The Literate Chef

Posts Tagged ‘Fish & Chips’

What to Do with a Piece of Cod

In General Articles on November 10, 2012 at 5:47 PM

Living in New England and particularly on Cape Cod, Cod is plentiful all year long. It is healthful, not particularly expensive and, as noted, ubiquitous in the Northeast USA. So then why haven’t I previously posted any Cod recipes; because Cod, despite its many positive virtues, is basically a bland fish; and due to its flakiness, somewhat difficult to prepare.

You can’t grill it, it falls apart too easily. You can’t broil it, it dries out too quickly. You can’t marinate it, it would turn to mush. You could, of course, batter it and fry it, as in Fish & Chips, but that’s too messy for a home cook and besides would stink up the house; no, fish & chips are best left to the professionals. So what can you do with it? You could poach it and serve it with a flavorful sauce, or you bake it and do likewise, but neither of those ideas ever excited me. So Cod has been absent from my repertoire, until last night.

Inspired by a recipe for Pan-Seared Cod with Mustard Greens that appeared in a local newspaper article sent to me by my friend, Dr. A., in what he refers to as a Rochester (as in Upstate New York) Rocket, I decided to take another shot at the almighty, but troublesome, Cod. Instead of mustard greens, I thought spinach would be a tasty and photogenic compliment, and instead of a light dressing for the dish, as suggested in the recipe, I thought that a flavorful and spiced up fish broth would better do the trick.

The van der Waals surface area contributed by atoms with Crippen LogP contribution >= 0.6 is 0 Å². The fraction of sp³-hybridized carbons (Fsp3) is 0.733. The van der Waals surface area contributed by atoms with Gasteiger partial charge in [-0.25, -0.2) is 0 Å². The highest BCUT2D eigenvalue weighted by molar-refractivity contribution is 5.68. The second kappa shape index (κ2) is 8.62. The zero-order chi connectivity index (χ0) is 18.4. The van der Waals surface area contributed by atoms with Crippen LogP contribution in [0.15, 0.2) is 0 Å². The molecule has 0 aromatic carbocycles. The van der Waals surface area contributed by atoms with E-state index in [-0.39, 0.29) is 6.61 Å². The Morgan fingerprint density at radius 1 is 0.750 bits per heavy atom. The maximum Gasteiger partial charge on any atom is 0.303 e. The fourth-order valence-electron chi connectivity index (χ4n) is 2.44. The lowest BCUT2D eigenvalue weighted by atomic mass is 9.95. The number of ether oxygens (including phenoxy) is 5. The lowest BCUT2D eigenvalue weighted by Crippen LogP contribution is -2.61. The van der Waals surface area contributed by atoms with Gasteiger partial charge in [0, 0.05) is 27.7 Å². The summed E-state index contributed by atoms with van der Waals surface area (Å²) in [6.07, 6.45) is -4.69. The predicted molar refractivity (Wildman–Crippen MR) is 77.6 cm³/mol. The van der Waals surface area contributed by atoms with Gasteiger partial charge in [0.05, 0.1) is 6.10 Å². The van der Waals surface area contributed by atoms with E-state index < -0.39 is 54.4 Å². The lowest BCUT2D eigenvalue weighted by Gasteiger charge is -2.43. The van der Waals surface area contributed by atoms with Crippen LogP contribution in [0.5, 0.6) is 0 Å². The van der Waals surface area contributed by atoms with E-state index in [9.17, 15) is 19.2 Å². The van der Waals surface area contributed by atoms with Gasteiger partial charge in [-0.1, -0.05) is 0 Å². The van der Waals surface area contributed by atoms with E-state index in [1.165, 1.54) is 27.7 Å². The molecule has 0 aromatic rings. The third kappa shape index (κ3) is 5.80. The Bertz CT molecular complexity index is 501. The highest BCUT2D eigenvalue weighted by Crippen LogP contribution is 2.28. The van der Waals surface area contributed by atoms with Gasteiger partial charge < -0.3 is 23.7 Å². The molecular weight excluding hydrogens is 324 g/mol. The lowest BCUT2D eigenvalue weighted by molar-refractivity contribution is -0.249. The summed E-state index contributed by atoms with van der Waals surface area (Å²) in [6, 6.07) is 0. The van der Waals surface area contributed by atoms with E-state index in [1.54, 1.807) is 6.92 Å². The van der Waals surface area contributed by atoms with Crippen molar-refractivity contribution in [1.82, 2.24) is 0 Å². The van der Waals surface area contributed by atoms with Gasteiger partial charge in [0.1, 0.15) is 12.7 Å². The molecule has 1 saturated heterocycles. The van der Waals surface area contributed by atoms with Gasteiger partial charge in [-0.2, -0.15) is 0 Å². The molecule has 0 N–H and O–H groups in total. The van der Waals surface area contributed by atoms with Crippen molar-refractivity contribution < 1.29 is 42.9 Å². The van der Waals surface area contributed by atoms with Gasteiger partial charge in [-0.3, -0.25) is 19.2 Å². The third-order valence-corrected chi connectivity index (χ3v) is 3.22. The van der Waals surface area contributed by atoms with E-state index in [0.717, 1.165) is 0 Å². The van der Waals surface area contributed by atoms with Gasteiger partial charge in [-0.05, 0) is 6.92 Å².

So, off to the fishmonger for some Cod and clam juice, the latter easier to use as a base for the broth than preparing a fish stock from scratch; then, to the supermarket for spinach and the other ingredients for the broth. Frank’s article mentioned lime juice, soy sauce, ginger and shallots. The soy sauce did not appeal to me and I thought shallots would be too strong for what I had in mind. But I liked the idea of lime juice with ginger, and for a little heat I thought maybe a jalapeño pepper. Finally for a flavorful garnish, cilantro!

It worked and it was delicious, particularly with a crusty baguette and a glass of Sauvignon Blanc. So give it a try at: Pan Seared Cod Served on a Bed of Spinach – Ginger, Lime, Cilantro, Jalapeño Broth. Thanks Frank!

A word of caution, Cod being so delicate, should not be flipped. So to cook it evenly, I pan-seared it, then quickly roasted it in a very hot oven…7 minutes in total. The spatula touched the fish only twice, once to gently remove it from the pan and once to gently place it on the bed of spinach.

On Tour with The Literate Chef – Bermuda, Part I

In General Articles on May 20, 2012 at 8:16 PM

With travel, as with most things in life, planning is important, but be prepared to change your plans as circumstances warrant. Flexibility is essential and serendipity can be its reward.

The Idea

The idea for a trip to Bermuda was conceived 15 months ago in a pub in lower Manhattan, when six friends were discussing their past travels and favorite vacation sites. Someone mentioned Bermuda and Bernadette stated that she had never been there. Colin, Cathie, Bob, Betty and I had each been there on more than one occasion, with Cathie having been there innumerable times.

Bernadette is probably the most organized person I know. In a moment of pure genius she suggested that if we were serious about this, each couple should kick in $200 per month to build a kitty to cover, lodging, meals, drinks, taxis, etc., and that she would volunteer as treasurer and open a bank account to hold the money. This seemed like a painless way to plan for a trip and also would signify our commitment to the idea.